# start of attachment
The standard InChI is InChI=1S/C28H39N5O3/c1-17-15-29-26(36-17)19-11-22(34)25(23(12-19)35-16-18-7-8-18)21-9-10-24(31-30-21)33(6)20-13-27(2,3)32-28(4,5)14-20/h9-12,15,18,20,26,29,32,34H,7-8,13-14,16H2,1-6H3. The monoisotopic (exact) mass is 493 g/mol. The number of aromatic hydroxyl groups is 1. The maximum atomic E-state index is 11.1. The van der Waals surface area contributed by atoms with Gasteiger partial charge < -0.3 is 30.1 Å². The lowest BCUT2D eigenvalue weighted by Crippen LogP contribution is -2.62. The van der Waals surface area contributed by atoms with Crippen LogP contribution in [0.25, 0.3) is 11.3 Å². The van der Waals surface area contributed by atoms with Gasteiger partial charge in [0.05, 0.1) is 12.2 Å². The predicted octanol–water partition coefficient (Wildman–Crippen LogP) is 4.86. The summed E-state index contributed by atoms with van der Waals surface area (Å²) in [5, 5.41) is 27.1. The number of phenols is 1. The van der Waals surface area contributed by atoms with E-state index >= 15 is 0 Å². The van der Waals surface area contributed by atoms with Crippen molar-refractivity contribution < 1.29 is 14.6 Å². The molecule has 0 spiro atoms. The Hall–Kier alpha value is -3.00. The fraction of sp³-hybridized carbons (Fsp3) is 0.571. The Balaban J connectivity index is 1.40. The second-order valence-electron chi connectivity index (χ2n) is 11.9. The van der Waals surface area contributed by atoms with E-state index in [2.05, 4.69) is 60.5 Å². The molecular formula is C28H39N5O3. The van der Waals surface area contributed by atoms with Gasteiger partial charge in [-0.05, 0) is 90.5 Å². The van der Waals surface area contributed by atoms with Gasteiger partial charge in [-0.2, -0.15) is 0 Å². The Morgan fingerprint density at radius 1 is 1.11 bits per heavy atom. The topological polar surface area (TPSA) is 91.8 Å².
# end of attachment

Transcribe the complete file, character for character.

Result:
The standard InChI is InChI=1S/C28H39N5O3/c1-17-15-29-26(36-17)19-11-22(34)25(23(12-19)35-16-18-7-8-18)21-9-10-24(31-30-21)33(6)20-13-27(2,3)32-28(4,5)14-20/h9-12,15,18,20,26,29,32,34H,7-8,13-14,16H2,1-6H3. The monoisotopic (exact) mass is 493 g/mol. The number of aromatic hydroxyl groups is 1. The maximum atomic E-state index is 11.1. The van der Waals surface area contributed by atoms with Gasteiger partial charge < -0.3 is 30.1 Å². The lowest BCUT2D eigenvalue weighted by Crippen LogP contribution is -2.62. The van der Waals surface area contributed by atoms with Crippen LogP contribution in [0.25, 0.3) is 11.3 Å². The van der Waals surface area contributed by atoms with Gasteiger partial charge in [0.05, 0.1) is 12.2 Å². The predicted octanol–water partition coefficient (Wildman–Crippen LogP) is 4.86. The summed E-state index contributed by atoms with van der Waals surface area (Å²) in [5, 5.41) is 27.1. The number of phenols is 1. The van der Waals surface area contributed by atoms with E-state index >= 15 is 0 Å². The van der Waals surface area contributed by atoms with Crippen molar-refractivity contribution < 1.29 is 14.6 Å². The molecule has 0 spiro atoms. The Hall–Kier alpha value is -3.00. The fraction of sp³-hybridized carbons (Fsp3) is 0.571. The Balaban J connectivity index is 1.40. The second-order valence-electron chi connectivity index (χ2n) is 11.9. The van der Waals surface area contributed by atoms with E-state index in [2.05, 4.69) is 60.5 Å². The molecular formula is C28H39N5O3. The van der Waals surface area contributed by atoms with Gasteiger partial charge in [-0.05, 0) is 90.5 Å². The van der Waals surface area contributed by atoms with Gasteiger partial charge in [-0.2, -0.15) is 0 Å². The Morgan fingerprint density at radius 1 is 1.11 bits per heavy atom. The topological polar surface area (TPSA) is 91.8 Å².